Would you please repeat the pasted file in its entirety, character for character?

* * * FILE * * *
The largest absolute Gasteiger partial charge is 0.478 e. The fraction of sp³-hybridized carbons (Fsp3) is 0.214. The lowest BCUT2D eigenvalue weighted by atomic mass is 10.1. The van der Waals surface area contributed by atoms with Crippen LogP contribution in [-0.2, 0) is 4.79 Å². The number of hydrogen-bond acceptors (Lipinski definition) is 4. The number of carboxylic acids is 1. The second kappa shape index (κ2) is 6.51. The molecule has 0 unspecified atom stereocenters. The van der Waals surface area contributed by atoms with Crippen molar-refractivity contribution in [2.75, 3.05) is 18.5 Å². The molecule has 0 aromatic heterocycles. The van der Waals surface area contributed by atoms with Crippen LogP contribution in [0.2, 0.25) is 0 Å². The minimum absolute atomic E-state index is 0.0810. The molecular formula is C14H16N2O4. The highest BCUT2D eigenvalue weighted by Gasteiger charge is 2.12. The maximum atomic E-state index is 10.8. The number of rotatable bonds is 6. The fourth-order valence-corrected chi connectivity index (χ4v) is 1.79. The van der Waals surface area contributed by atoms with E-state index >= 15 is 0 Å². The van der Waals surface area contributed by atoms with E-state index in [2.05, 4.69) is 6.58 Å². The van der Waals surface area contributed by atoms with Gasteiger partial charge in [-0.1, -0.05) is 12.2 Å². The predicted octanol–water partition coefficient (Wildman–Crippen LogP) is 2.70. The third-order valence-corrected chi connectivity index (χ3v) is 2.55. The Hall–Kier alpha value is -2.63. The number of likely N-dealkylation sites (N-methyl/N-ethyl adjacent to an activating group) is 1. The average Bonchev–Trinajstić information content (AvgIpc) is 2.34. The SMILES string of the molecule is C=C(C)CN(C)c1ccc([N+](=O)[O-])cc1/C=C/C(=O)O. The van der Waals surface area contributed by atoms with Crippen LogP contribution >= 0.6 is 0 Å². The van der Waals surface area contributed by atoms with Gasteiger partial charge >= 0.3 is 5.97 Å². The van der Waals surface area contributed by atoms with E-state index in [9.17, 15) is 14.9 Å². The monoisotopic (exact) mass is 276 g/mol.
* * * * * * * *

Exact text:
The largest absolute Gasteiger partial charge is 0.478 e. The fraction of sp³-hybridized carbons (Fsp3) is 0.214. The lowest BCUT2D eigenvalue weighted by atomic mass is 10.1. The van der Waals surface area contributed by atoms with Crippen LogP contribution in [-0.2, 0) is 4.79 Å². The number of hydrogen-bond acceptors (Lipinski definition) is 4. The number of carboxylic acids is 1. The second kappa shape index (κ2) is 6.51. The molecule has 0 unspecified atom stereocenters. The van der Waals surface area contributed by atoms with Crippen molar-refractivity contribution in [2.75, 3.05) is 18.5 Å². The molecule has 0 aromatic heterocycles. The van der Waals surface area contributed by atoms with Crippen LogP contribution in [0.2, 0.25) is 0 Å². The minimum absolute atomic E-state index is 0.0810. The molecular formula is C14H16N2O4. The highest BCUT2D eigenvalue weighted by Gasteiger charge is 2.12. The maximum atomic E-state index is 10.8. The number of rotatable bonds is 6. The fourth-order valence-corrected chi connectivity index (χ4v) is 1.79. The van der Waals surface area contributed by atoms with E-state index >= 15 is 0 Å². The van der Waals surface area contributed by atoms with E-state index in [2.05, 4.69) is 6.58 Å². The van der Waals surface area contributed by atoms with Gasteiger partial charge in [-0.1, -0.05) is 12.2 Å². The predicted octanol–water partition coefficient (Wildman–Crippen LogP) is 2.70. The third-order valence-corrected chi connectivity index (χ3v) is 2.55. The Hall–Kier alpha value is -2.63. The number of likely N-dealkylation sites (N-methyl/N-ethyl adjacent to an activating group) is 1. The average Bonchev–Trinajstić information content (AvgIpc) is 2.34. The SMILES string of the molecule is C=C(C)CN(C)c1ccc([N+](=O)[O-])cc1/C=C/C(=O)O. The van der Waals surface area contributed by atoms with Crippen LogP contribution >= 0.6 is 0 Å². The van der Waals surface area contributed by atoms with Gasteiger partial charge >= 0.3 is 5.97 Å². The van der Waals surface area contributed by atoms with E-state index in [9.17, 15) is 14.9 Å². The monoisotopic (exact) mass is 276 g/mol.